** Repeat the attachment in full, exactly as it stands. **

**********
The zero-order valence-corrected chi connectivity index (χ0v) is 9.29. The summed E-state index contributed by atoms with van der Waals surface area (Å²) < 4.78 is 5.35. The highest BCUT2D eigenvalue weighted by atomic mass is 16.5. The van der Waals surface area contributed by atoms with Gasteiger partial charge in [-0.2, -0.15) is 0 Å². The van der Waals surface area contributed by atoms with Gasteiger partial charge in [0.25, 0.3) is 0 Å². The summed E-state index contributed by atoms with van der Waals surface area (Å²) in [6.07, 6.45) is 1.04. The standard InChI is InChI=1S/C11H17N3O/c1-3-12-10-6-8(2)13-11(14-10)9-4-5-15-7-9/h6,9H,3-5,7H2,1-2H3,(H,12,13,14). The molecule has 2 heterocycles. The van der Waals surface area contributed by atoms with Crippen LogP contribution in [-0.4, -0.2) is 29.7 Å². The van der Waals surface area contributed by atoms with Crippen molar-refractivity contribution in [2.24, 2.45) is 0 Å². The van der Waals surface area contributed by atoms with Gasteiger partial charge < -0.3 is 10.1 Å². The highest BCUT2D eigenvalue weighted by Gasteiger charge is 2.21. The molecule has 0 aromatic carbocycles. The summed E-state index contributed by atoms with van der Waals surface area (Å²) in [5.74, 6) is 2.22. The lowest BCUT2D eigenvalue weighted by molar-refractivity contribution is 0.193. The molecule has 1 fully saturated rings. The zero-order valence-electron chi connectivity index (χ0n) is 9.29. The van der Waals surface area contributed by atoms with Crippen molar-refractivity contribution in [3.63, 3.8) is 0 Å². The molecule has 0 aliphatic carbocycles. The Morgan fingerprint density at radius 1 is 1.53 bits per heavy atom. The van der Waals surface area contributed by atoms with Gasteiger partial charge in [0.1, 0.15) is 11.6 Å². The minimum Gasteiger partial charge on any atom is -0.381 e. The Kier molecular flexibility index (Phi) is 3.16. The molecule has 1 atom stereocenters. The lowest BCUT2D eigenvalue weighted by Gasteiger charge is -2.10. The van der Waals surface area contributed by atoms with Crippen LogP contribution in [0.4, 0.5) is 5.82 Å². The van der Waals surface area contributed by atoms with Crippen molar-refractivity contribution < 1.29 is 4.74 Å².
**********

The zero-order valence-corrected chi connectivity index (χ0v) is 9.29. The summed E-state index contributed by atoms with van der Waals surface area (Å²) < 4.78 is 5.35. The highest BCUT2D eigenvalue weighted by atomic mass is 16.5. The van der Waals surface area contributed by atoms with Gasteiger partial charge in [-0.2, -0.15) is 0 Å². The van der Waals surface area contributed by atoms with Gasteiger partial charge in [0.25, 0.3) is 0 Å². The summed E-state index contributed by atoms with van der Waals surface area (Å²) in [6.07, 6.45) is 1.04. The standard InChI is InChI=1S/C11H17N3O/c1-3-12-10-6-8(2)13-11(14-10)9-4-5-15-7-9/h6,9H,3-5,7H2,1-2H3,(H,12,13,14). The molecule has 2 heterocycles. The van der Waals surface area contributed by atoms with Crippen LogP contribution in [-0.4, -0.2) is 29.7 Å². The van der Waals surface area contributed by atoms with Crippen molar-refractivity contribution in [2.24, 2.45) is 0 Å². The van der Waals surface area contributed by atoms with Gasteiger partial charge < -0.3 is 10.1 Å². The highest BCUT2D eigenvalue weighted by Gasteiger charge is 2.21. The molecule has 0 aromatic carbocycles. The summed E-state index contributed by atoms with van der Waals surface area (Å²) in [5.74, 6) is 2.22. The lowest BCUT2D eigenvalue weighted by molar-refractivity contribution is 0.193. The molecule has 1 fully saturated rings. The zero-order valence-electron chi connectivity index (χ0n) is 9.29. The van der Waals surface area contributed by atoms with Crippen molar-refractivity contribution in [3.63, 3.8) is 0 Å². The molecule has 0 aliphatic carbocycles. The Morgan fingerprint density at radius 1 is 1.53 bits per heavy atom. The van der Waals surface area contributed by atoms with Gasteiger partial charge in [0.1, 0.15) is 11.6 Å². The minimum Gasteiger partial charge on any atom is -0.381 e. The Kier molecular flexibility index (Phi) is 3.16. The molecule has 1 atom stereocenters. The lowest BCUT2D eigenvalue weighted by Gasteiger charge is -2.10. The van der Waals surface area contributed by atoms with Crippen LogP contribution in [0.4, 0.5) is 5.82 Å². The van der Waals surface area contributed by atoms with Crippen molar-refractivity contribution < 1.29 is 4.74 Å².